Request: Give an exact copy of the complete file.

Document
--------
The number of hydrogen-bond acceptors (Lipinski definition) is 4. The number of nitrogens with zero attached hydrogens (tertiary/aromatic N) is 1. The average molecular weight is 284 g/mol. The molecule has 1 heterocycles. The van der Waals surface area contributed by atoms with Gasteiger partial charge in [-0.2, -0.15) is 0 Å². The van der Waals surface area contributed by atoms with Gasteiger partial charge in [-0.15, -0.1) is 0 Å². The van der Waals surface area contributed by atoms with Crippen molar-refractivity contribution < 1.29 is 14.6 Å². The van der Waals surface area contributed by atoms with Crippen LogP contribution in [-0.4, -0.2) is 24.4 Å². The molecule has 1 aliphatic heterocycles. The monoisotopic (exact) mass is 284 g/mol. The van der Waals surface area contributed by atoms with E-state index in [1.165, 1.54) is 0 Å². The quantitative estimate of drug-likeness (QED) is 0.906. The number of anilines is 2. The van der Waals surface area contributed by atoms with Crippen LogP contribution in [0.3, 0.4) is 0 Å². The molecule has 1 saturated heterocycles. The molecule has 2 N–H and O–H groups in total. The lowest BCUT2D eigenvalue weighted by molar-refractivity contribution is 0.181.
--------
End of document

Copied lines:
The number of hydrogen-bond acceptors (Lipinski definition) is 4. The number of nitrogens with zero attached hydrogens (tertiary/aromatic N) is 1. The average molecular weight is 284 g/mol. The molecule has 1 heterocycles. The van der Waals surface area contributed by atoms with Gasteiger partial charge in [-0.2, -0.15) is 0 Å². The van der Waals surface area contributed by atoms with Gasteiger partial charge in [-0.15, -0.1) is 0 Å². The van der Waals surface area contributed by atoms with Crippen molar-refractivity contribution < 1.29 is 14.6 Å². The van der Waals surface area contributed by atoms with Crippen LogP contribution in [-0.4, -0.2) is 24.4 Å². The molecule has 1 aliphatic heterocycles. The monoisotopic (exact) mass is 284 g/mol. The van der Waals surface area contributed by atoms with E-state index in [1.165, 1.54) is 0 Å². The quantitative estimate of drug-likeness (QED) is 0.906. The number of anilines is 2. The van der Waals surface area contributed by atoms with Crippen LogP contribution in [0.3, 0.4) is 0 Å². The molecule has 1 saturated heterocycles. The molecule has 2 N–H and O–H groups in total. The lowest BCUT2D eigenvalue weighted by molar-refractivity contribution is 0.181.